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Michael Winner (1935-2013)

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  • Michael Winner (1935-2013)

    Today's DMB Life of the Day....


    Winner, (Robert) Michael (1935-2013), film-maker and food critic, was born on 30 October 1935 at 40 Belsize Grove, Hampstead, London, the only child of George Joseph Winner (1907-1972), businessman, and his wife, Helen, nee Zlota (1906-1984), who was born in Praszka, Poland. His paternal grandfather was a Russian Jew who became a naturalized British citizen in 1910 and set up a successful clothing business. Winner's father ran a branch of the family clothing chain before becoming wealthy as a property developer, enabling the family to move from Alexander Avenue, Willesden, to Lancaster Gate, Bayswater. Winner attended St Christopher School, a co-educational Quaker boarding school in Letchworth. Passionate about films, from the age of fourteen he wrote a weekly column, 'Michael Winner's Showbiz Gossip', for the Kensington Post that enabled him to interview many film stars. He left school at sixteen to receive intensive academic training at a London tutorial establishment. He read economics and law at Downing College, Cambridge, although his main energies were spent editing the university newspaper, Varsity, and he graduated with third-class honours in 1956.

    Displaying the relentless drive and self-belief that characterized his whole career, Winner gradually learned the craft of film-making through fashioning documentaries and working as assistant director or producer on television series and second features. He wrote and directed the spy thriller Shoot to Kill (1960) and the naturist picture Some Like it Cool (1961) before graduating to first features with Play it Cool (1962), a pop musical starring Billy Fury. West 11 (1964) was more substantial, a sympathetic study of anomie filmed almost entirely on location in Notting Hill, always Winner's preference. Clashes with the producer Daniel Angel about casting convinced Winner to set up his own company, Scimitar, to produce as well as direct his own films, which he also edited, often under a pseudonym (Arnold Crust).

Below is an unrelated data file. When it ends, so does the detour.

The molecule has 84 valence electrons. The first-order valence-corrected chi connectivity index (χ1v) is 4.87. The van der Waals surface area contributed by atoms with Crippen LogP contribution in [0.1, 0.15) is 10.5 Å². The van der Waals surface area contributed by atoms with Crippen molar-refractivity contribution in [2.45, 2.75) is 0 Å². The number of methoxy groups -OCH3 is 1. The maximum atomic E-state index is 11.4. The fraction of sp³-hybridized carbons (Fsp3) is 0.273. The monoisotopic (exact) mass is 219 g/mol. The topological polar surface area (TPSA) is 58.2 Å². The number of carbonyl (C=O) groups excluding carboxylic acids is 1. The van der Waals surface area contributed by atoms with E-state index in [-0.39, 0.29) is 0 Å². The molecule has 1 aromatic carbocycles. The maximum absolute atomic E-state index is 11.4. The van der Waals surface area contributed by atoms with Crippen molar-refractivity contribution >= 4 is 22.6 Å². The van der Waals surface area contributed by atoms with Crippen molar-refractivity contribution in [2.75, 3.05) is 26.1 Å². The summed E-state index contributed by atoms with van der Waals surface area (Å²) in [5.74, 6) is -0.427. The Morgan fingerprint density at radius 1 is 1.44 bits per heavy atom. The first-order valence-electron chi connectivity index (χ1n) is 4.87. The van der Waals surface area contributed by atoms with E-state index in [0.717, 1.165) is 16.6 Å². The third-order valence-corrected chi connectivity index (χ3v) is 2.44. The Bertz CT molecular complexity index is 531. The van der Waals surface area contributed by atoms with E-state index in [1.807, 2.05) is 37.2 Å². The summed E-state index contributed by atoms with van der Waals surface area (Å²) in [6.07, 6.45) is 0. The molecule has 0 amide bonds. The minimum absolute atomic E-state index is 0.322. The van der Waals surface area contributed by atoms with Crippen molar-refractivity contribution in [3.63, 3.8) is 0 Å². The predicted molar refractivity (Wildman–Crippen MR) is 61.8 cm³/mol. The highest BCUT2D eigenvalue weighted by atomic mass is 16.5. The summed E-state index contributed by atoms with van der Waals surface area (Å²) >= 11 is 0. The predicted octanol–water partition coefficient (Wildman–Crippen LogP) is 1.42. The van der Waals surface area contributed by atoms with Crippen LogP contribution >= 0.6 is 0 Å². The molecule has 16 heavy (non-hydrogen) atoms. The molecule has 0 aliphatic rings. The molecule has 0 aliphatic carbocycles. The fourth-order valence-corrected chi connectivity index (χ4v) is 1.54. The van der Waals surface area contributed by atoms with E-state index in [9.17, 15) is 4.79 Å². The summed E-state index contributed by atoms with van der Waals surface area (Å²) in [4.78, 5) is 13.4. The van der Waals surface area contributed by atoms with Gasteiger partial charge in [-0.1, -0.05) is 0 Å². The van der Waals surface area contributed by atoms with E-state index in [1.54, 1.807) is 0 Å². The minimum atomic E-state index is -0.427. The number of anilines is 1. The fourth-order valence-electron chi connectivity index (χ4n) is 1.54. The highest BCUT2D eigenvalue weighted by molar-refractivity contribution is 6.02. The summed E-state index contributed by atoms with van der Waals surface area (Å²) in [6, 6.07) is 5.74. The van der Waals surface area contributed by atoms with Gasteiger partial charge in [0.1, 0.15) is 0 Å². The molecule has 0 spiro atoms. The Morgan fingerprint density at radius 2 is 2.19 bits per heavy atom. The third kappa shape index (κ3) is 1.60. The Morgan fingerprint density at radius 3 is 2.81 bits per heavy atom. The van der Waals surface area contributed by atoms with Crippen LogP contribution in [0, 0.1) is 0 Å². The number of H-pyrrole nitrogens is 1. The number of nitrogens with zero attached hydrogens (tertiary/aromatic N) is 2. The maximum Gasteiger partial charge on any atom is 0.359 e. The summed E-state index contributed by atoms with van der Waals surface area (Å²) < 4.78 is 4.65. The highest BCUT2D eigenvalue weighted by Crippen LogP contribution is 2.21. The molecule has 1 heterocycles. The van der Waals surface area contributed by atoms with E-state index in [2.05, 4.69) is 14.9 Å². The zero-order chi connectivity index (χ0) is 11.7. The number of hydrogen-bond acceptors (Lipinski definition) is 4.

Preferring to work continuously rather than wait for the ideal project, Winner's output was prolific and of variable standard. The System (1964), another sharply contemporary exploration of alienation starring Oliver Reed, attracted considerable critical approbation when it was finally released in America in April 1966 as The Go-Getters. Winner was offered a six-picture contract with Universal Studios and made three further films with Reed, The Jokers (1967), an exuberantly iconoclastic comedy; I'll Never Forget What's 'is Name (1967), a follow up to The System, depicting Reed's character disillusioned by success as an advertising executive; and Hannibal Brooks (1969), a spoof of the Second World War action film made for United Artists, which allowed Winner to demonstrate his developing skills as a director of large-scale films.

    In the 1970s Winner consolidated his reputation as a director of swift-moving action films, directing Burt Lancaster in the western Lawman (1971) and the spy thriller Scorpio (1973). In between he made The Nightcomers (1972), a prequel to Henry James's The Turn of the Screw, a suggestive sado-masochistic character study starring Marlon Brando, the actor he most admired. Winner was prepared to work for nothing on what was his most artistic film. He returned to more commercial film-making with Chato's Land (1972), the first of six films starring Charles Bronson. The Mechanic (1972), a hard-edged, brutal gangster film, and The Stone Killer (1973), about an assassin, were both successful but Death Wish (1974), in which Bronson played a liberal New York City architect who embraces vengeance after the murder of his wife and rape of his daughter, was their defining collaboration, an intelligent analysis of the deep roots of vigilantism in American society that was highly controversial but also hugely successful and influential.

    With his obsessive need to make films, Winner accepted many inferior projects, including Won Ton the Dog Who Saved Hollywood (1976), but the remake of The Big Sleep (1978), starring Robert Mitchum, the action transposed to London, was stylish. The 1980s was an undistinguished decade, characterized by two weak Death Wish sequels in 1982 and 1985 and Bullseye! (1989), a lame comedy starring Roger Moore and Michael Caine. However, The Wicked Lady (1983), starring Faye Dunaway, was knowingly camp, and A Chorus of Disapproval (1989) was a thoughtful version of Alan Ayckbourn's bittersweet comedy. In the 1990s, having moved back to London, Winner made only two films: Dirty Weekend (1993), a rape-revenge movie with a female vigilante that aroused considerable controversy; and Parting Shots (1998), a black comedy revenge thriller.